In my work as a private land conservationist, I frequently work with landowners interested in managing their property for quail. Every farm is different, and often even the plants are different (especially across the quail’s range in North America), but areas with good quail numbers have one thing in common: structure. As I tell the landowners, it’s great if you know a handful of plants beneficial to quail, but if you’re not a botanist, don’t sweat it. Just learn to recognize and manage for structure. If you’ve got the right structure, chances are high that the right plants will be present.
But what is good habitat structure for quail? There are several basic habitat needs of quail, whether we’re managing (or hunting) them in Missouri, Florida or western Oklahoma. Quail need grass clumps for nesting, diverse weedy areas for brood rearing, woody cover for thermal protection, loafing and predator escape, and abundant patches of bare ground mixed in with it all. Those of you currently managing quail habitat probably know this already. But how much of each habitat type do we need and what do they look like on the farm or landscape? A great starting place is the Missouri Bobwhite Quail Habitat Appraisal Guide, published by University of Missouri Extension. If you don’t have this publication, contact your local PLC or find it online at https://mymdc.mo.gov/+CSCO+0h756767633A2F2F4A726F5A6E7679++/owa/-CSCO-3h... to download a free copy or find instructions for purchasing one. In perusing this guide, you will find the recommended percentage ranges of each of these habitat components:
These numbers are a helpful starting point, but it can be difficult to visualize how much these numbers represent on the ground, especially if we have many interspersed small patches. The following should help give you some rules of thumb and mental pictures that you can apply in your management endeavors.
Bobwhites typically nest in residual grass clumps from the previous year. Nesting cover should be at least 12 inches high. Research in Missouri and Iowa suggests that quail prefer to nest in these grassy areas up to 50 to 75 feet from some edge, such as a road, crop strip or food plot, disked strip, etc. For this reason, it is important to manage herbaceous nesting areas to provide ample nesting opportunity throughout the field, especially on large fields such as many enrolled in the Conservation Reserve Program (CRP). Unmanaged CRP fields, even if planted to warm-season grasses, tend to have moderate to poor nesting suitability because bobwhites rarely venture far into solid stands of grass to nest. Breaking these large fields up with disk strips, herbicide strips, patch burns, or food plots will improve access to the field interiors for nesting. But be mindful that narrow strips may provide easy meals for nest predators. A hungry raccoon, skunk, or possum is much more likely to find a nest full of eggs in a strip 15 feet wide than in one 100 feet wide. Optimum strip width in plantings heavily dominated by grasses is around 150 feet.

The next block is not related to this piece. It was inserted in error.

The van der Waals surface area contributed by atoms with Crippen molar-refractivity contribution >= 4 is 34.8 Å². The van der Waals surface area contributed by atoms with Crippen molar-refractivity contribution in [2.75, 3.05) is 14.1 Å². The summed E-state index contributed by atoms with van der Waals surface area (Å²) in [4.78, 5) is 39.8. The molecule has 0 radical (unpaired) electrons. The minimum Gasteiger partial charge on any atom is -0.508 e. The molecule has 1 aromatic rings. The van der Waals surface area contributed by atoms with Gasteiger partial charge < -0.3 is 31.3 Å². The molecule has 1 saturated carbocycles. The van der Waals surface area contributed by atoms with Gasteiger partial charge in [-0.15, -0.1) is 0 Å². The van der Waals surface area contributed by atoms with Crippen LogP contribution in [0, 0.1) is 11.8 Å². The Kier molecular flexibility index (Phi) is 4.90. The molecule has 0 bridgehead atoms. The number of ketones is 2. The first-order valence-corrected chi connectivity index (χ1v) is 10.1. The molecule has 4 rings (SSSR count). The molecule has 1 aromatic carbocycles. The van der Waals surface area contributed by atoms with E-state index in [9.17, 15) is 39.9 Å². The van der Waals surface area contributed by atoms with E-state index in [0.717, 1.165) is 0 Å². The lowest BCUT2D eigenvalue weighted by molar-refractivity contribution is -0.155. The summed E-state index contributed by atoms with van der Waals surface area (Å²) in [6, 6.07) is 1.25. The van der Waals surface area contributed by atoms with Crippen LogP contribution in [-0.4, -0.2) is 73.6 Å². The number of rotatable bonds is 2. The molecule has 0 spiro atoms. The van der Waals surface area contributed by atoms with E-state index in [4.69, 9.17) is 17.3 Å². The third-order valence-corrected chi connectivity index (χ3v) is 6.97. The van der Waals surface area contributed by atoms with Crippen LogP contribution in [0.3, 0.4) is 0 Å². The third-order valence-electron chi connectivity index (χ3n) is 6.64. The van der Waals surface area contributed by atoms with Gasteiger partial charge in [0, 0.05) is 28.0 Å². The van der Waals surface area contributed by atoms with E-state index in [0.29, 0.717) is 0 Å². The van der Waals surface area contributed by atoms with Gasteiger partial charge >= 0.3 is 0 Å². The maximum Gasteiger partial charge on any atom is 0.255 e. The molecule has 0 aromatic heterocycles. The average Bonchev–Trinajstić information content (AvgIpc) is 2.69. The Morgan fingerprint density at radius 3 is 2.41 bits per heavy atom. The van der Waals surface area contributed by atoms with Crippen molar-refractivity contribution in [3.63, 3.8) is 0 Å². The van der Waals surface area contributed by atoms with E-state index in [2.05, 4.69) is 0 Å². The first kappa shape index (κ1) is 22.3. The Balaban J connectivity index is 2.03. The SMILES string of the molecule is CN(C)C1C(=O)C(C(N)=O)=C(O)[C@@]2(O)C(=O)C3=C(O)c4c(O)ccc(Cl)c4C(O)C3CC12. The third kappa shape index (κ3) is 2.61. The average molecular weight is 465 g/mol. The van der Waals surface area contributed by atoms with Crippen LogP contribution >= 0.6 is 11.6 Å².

On the other hand, fields with low grass clump densities in a matrix of weedy cover are mostly “edge” as far as quail are concerned. In these instances, birds have easy access to the entire field as all nests are within good brood habitat. Proximity to brood habitat is very important, since the parent and chicks will leave the nest soon after hatching and the chicks will need insect-rich feeding areas that offer easy mobility. At the 2006 Gamebird VI Symposium, researchers from South Texas reported that bobwhite nest productivity peaked at a grass density of only 400 clumps per acre. Put another way, this amounts to just one clump per 100 square feet or a single grass clump in a square 10 feet per side! The rest is bare ground, brushy cover, and lots of wildflowers and legumes. Some of you may be thinking, “That’s Texas. It doesn’t apply to my area.” But remember, quail habitat structure is what’s important. Similar evidence was indicated in Missouri when radio transmitters were placed on quail to see how they used available habitat on two conservation areas actively managed for quail. Weedy fields with scattered grass clumps were found to be quite attractive to nesting bobwhites. I suspect that in the Midwest, most fields considered to have good nesting cover have way too much grass and not nearly enough weeds and bare ground. If you have some fields of warm-season grass but the birds aren’t responding like you expected, then perhaps most of the field is “interior” and not available as good nesting cover.